Secondary suites: More than just paperwork and fix-ups

A behind-the-scenes look at the people raising the bar for these accessory residences


A cursory glance at the single-family house didn’t offer any clues as to what was inside. It looked no different from any other of the bungalows lining the northwest Calgary suburban cul-de-sac. But in this case a new fully legal secondary suite lay somewhere within.

Shawn Langille, one of the faces behind Redline Real Estate, stands outside the ‘front door’ of one of his newest developments.  Photo by Max Foley
Shawn Langille, one of the faces behind Redline Real Estate, stands outside the ‘front door’ of one of his newest developments.
Photo by Max Foley

Shawn Langille, a realtor and leasing associate at Redline Real Estate Group, opened a tall wooden gate leading to the back of the house. The ‘backyard’ had been transformed into its own area. Large windows framed the ‘front’ door to the house. Inside, sunlight spilled into an intimate, airy space that didn’t feel like a basement suite.

Langille and his team had turned a single-family home into two self-contained secondary suites, creating a ripe investment opportunity. Secondary suites have become a niche that the real estate industry is all too keen to cash in on.


James Simpson runs Studio Wolf Designs. In the recession of 2008, Simpson was looking for work

“I started my own company and went looking for contract work. I went door-to-door and spoke to general contractors, looking for clients.”

After the Calgary flood of 2013, Studio Wolf saw a sizeable increase in business. The worst hit areas saw a need for extensive repairs and in some cases, complete rebuilds. The majority of these damaged suites were illegal and sometimes unsafe even before the flood.

“Since the flood, there’s been a pretty noticeable bump in business. Many of these suites were wiped out or otherwise damaged, which means that I had to come in and fix some serious messes. Illegal suites in particular, in some of the worst hit areas, needed to be redone from the ground up.” Simpson recounted. “Where they weren’t up to code before, they’re safe and allow for a standard to be set in regards to quality of life,” said Simpson.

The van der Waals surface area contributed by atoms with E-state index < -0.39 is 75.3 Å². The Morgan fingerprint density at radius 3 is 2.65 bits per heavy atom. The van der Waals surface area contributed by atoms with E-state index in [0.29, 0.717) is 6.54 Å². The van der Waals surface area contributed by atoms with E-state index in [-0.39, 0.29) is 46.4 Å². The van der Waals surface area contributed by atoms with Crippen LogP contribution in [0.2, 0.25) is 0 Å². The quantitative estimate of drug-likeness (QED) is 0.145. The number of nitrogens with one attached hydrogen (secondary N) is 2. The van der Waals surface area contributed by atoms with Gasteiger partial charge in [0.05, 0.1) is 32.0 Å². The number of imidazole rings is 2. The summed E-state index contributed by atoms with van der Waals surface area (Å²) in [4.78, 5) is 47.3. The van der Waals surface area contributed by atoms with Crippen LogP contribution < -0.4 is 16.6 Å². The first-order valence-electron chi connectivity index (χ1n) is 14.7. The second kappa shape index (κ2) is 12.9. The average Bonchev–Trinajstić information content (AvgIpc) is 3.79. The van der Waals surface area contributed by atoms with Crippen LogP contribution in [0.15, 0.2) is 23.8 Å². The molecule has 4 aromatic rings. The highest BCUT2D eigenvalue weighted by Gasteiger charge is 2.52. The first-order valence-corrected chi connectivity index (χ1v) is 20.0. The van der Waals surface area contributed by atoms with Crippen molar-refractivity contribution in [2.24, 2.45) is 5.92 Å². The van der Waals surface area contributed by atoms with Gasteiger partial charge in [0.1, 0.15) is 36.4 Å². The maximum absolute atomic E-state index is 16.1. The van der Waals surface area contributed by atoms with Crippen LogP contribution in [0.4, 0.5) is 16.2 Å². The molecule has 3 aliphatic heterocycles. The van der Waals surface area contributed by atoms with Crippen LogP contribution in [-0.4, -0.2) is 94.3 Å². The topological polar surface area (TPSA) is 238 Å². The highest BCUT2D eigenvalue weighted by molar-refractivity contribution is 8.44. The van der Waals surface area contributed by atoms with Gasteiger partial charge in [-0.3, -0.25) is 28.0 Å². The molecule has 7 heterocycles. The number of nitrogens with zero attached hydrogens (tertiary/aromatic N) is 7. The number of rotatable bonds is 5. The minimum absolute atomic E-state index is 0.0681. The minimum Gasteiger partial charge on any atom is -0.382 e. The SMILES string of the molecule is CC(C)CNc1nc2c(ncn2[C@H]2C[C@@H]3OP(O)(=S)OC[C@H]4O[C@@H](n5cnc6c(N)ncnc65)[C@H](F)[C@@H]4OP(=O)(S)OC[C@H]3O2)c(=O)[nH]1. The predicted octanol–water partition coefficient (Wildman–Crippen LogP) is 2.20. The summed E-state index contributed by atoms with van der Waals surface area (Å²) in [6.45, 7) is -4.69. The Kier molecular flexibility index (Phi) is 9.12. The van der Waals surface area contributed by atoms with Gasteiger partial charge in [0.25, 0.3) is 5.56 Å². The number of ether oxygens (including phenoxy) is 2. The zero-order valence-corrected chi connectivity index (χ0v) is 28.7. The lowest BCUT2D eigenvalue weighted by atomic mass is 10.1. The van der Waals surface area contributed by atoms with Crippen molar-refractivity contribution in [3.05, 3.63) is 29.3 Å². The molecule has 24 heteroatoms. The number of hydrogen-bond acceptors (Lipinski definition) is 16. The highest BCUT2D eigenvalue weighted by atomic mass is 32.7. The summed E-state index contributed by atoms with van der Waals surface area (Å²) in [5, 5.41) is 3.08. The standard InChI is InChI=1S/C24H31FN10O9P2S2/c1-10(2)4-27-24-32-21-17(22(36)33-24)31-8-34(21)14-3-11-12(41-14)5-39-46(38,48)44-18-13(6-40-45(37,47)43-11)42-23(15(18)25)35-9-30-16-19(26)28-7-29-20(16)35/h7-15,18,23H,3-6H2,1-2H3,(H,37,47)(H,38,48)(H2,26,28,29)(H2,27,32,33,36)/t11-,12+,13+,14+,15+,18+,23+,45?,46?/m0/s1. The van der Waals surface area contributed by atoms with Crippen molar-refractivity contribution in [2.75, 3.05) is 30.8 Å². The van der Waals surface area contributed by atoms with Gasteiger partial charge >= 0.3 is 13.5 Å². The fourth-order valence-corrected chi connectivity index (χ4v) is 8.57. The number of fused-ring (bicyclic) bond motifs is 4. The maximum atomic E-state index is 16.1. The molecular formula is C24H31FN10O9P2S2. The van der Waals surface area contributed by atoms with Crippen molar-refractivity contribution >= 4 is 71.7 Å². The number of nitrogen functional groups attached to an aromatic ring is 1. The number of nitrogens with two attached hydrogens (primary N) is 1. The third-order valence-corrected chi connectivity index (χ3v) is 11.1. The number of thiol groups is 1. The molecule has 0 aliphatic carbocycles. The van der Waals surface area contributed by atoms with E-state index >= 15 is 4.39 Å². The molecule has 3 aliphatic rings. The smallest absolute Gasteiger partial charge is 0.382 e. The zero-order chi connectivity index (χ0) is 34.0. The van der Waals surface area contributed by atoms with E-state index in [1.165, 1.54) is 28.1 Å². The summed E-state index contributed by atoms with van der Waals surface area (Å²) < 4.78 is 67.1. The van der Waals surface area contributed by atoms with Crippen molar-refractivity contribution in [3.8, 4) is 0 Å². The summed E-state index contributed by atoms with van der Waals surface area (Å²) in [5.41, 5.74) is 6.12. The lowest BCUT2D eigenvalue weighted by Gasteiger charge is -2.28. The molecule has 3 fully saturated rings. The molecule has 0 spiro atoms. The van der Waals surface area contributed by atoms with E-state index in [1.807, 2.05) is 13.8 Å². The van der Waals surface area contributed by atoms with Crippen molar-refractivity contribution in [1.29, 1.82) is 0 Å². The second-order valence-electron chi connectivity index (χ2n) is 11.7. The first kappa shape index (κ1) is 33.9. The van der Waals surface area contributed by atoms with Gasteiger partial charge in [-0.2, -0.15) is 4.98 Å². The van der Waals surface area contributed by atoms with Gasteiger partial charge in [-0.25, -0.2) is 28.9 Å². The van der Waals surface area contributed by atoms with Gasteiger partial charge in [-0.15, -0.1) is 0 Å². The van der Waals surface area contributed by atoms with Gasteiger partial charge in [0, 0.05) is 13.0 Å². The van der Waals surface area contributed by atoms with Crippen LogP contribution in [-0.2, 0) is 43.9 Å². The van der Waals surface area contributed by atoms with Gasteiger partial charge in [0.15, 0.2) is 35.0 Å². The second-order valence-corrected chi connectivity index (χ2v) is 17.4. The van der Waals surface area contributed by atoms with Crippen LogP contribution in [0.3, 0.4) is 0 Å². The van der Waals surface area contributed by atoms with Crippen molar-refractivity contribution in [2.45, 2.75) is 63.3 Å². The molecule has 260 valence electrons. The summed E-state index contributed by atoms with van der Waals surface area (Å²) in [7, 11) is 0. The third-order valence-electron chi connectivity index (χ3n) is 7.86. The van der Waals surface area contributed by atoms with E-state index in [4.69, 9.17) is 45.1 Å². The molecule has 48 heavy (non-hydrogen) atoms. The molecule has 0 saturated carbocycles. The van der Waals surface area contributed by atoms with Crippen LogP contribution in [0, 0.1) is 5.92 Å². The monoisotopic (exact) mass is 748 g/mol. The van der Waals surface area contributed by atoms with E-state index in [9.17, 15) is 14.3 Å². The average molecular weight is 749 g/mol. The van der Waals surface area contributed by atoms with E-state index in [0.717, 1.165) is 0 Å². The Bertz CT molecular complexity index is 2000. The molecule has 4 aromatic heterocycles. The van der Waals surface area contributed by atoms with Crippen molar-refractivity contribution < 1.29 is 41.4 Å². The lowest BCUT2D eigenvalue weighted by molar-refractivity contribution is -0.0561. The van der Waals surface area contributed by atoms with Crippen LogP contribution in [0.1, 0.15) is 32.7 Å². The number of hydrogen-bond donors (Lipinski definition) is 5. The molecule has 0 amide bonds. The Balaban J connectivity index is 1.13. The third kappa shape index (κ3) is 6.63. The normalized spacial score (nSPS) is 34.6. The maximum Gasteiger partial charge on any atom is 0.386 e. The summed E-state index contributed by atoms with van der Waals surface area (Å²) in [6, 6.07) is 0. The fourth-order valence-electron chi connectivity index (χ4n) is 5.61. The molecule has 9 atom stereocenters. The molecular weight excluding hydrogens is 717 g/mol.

Shawn Langille sees the issue from a similar angle, and says, “A significant number of these basement suites were illegal, and a great many of them still are. They haven’t been inspected, they’re not up to code, and the tenants’ safety is always in question.”


From the outside, one wouldn’t think this typical single-family house in the suburbs of Northwest Calgary to have a secondary suite within.  Photo by Max Foley
From the outside, one wouldn’t think this typical single-family house in the suburbs of Northwest Calgary to have a secondary suite within.
Photo by Max Foley

Simpson and his firm focus on architecture and permitting, drawing up plans and laying the groundwork for general contractors before outsourcing the final result. The nature of secondary suites in Calgary means that several rules must be followed. Square footage of ‘liveable space’ is regulated, the definition of which is sometimes unclear. As such, creative solutions must often be employed to fit regulation.

“The City’s calculations are run differently than is standard in a typical construction venture. They count everything inside the foundation, while we exclude anything that isn’t liveable, such as utility spaces, crawlspace and so forth. This means we end up with a bunch of extra square footage that might put us over our restrictions for space, and we have to work around that.” Simpson explains.

Once permitting is obtained and blueprints are drawn up, Simpson hands the project off to Redline Real Estate Group and their associates. Redline takes the initial project and sees it through to completion. It doesn’t matter if they’re starting from scratch or reworking an already-built suite.